Experts and the Public – a camera obscura?


In The German Ideology (1845), Marx makes the case that men exist under a, “false conception” of their political and social circumstances (Calhoun, 142). The circumstances within which a man lives and works is a fabrication of his brain – created both from within and from the dominant relationships of other men. Men go through their lives seeing as through a, “camera obscura” – an illusion (ibid., 143). This illusion comes mostly from ideas of the ruling class which when taken up by the working class is called “false consciousness” (Calhoun). Marx’s intent is to teach men to, “exchange these imaginations for thoughts which correspond to the essence of man” (ibid., 142).  Why did Marx use the metaphor of a camera obscura? Why does Marx extend the metaphor in his critique of idealism and development of historical materialism? And can this metaphor and historical materialism methodology be extended as a lens through which to examine STS concepts – specifically the relationship of experts and the public?

Why does Marx use the metaphor of the camera obscura? In the Economic and Philosophic Manuscripts of 1844, Marx details his observations of the inverse relationships of the worker and the capitalist.

“Labor produces wonderful things for the rich – but for the worker it produces privation. It produces palaces – but for the worker, hovels. It produces beauty – but for the worker deformity. It produces intelligence – but for the worker, stupidity, cretinism” (ibid., 149).

One can understand from this repeating, rhythmic conception, how Marx began to view the differences between the worker and the capitalist as opposites. Marx sees this disparity and in order to express it as a phenomenon which workers can identify and potentially understand better, crafted his metaphor of a camera obscura. He extends the metaphor from the empirical observations of the extreme differences in circumstances between workers and capitalists, to a more esoteric critique of Hegal and idealism (Giddens, 18). “If in all ideology men and their circumstances appear upside-down as in a camera obscura, this phenomenon arises just as much from their historical life-processes as the inversion of objects on the retina does from their physical life-process” (ibid., 144).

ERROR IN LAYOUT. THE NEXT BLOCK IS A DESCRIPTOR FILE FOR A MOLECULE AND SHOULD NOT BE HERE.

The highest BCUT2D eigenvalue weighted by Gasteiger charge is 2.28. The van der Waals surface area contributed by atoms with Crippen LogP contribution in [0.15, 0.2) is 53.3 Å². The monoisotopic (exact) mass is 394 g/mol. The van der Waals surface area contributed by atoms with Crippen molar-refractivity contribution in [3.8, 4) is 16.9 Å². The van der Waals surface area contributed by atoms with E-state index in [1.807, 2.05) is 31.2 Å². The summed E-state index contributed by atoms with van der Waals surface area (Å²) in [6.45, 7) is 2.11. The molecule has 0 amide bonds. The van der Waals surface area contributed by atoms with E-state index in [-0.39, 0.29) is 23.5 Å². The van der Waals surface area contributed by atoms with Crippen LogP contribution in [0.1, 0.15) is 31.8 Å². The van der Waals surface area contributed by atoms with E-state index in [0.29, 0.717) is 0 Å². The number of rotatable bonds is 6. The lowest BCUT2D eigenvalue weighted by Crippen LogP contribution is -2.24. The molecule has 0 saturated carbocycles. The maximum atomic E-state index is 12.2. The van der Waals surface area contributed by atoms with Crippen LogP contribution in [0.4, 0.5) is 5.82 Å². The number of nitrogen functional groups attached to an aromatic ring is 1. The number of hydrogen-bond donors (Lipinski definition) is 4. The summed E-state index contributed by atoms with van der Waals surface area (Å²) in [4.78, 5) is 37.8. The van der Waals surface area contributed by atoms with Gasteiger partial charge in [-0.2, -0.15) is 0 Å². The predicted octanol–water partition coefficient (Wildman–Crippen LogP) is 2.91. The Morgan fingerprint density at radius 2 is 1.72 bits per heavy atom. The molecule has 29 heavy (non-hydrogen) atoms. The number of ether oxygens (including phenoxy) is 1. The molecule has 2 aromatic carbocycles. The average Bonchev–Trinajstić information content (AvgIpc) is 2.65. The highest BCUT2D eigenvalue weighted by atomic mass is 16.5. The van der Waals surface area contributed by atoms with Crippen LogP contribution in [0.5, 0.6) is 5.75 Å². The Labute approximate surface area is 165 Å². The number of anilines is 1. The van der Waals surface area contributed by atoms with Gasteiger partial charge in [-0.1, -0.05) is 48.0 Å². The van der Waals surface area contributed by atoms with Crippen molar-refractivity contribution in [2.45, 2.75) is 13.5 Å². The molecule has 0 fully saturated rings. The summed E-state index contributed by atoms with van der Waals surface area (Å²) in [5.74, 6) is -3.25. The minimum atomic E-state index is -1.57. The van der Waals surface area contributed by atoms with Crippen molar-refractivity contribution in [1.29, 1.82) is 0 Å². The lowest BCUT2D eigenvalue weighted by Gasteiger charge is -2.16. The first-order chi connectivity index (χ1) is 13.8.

Marx extends the metaphor as a way to articulate and differentiate materialism from the contrasting idealism of Hegel. Marx argues that ideology creates a distorted, alienated consciousness in man. Man’s imagination of his circumstances arises from being taught history as a fulfillment of idealistic and universalistic goals. But these goals are socially constructed by the ruling class for the purpose of maintaining the normative power structure. Ideology may make it appear that man’s understanding of his circumstances is true, but what it is actually doing is flipping reality (the materialist understanding) on its head. According to Giddens, Marx flips his camera obscura using the methodology of historical materialism, “as a perspective for the analysis of social development”. (Giddens, 20). In short, historical materialism is a bottom up methodology which examines actual worker circumstances as empirical data. It portends to identify the root causes of conflict and does not allow ideological or normative assumptions to bias results.

Marx’s camera obscura metaphor and methodology of historical materialism would be an effective lens and framework from which to examine power relations among scientific experts and the public. Marx developed his methodology to help us empirically understand our world without the bias of ideology – to make reasoned, observed assessments of our circumstances without a road map created by the ruling class (experts) for the workers (public). As Marx’s workers did in 1845, does the public now also embrace an ideology where experts have the power to determine their circumstances (facts) as it relates to science and technology? Has the public been taught through ideology/idealism to assume the judgements of experts as facts and to alienate themselves from their role in helping to create knowledge? How can the public and experts flip their perceptions and approach using the framework of historical materialism?

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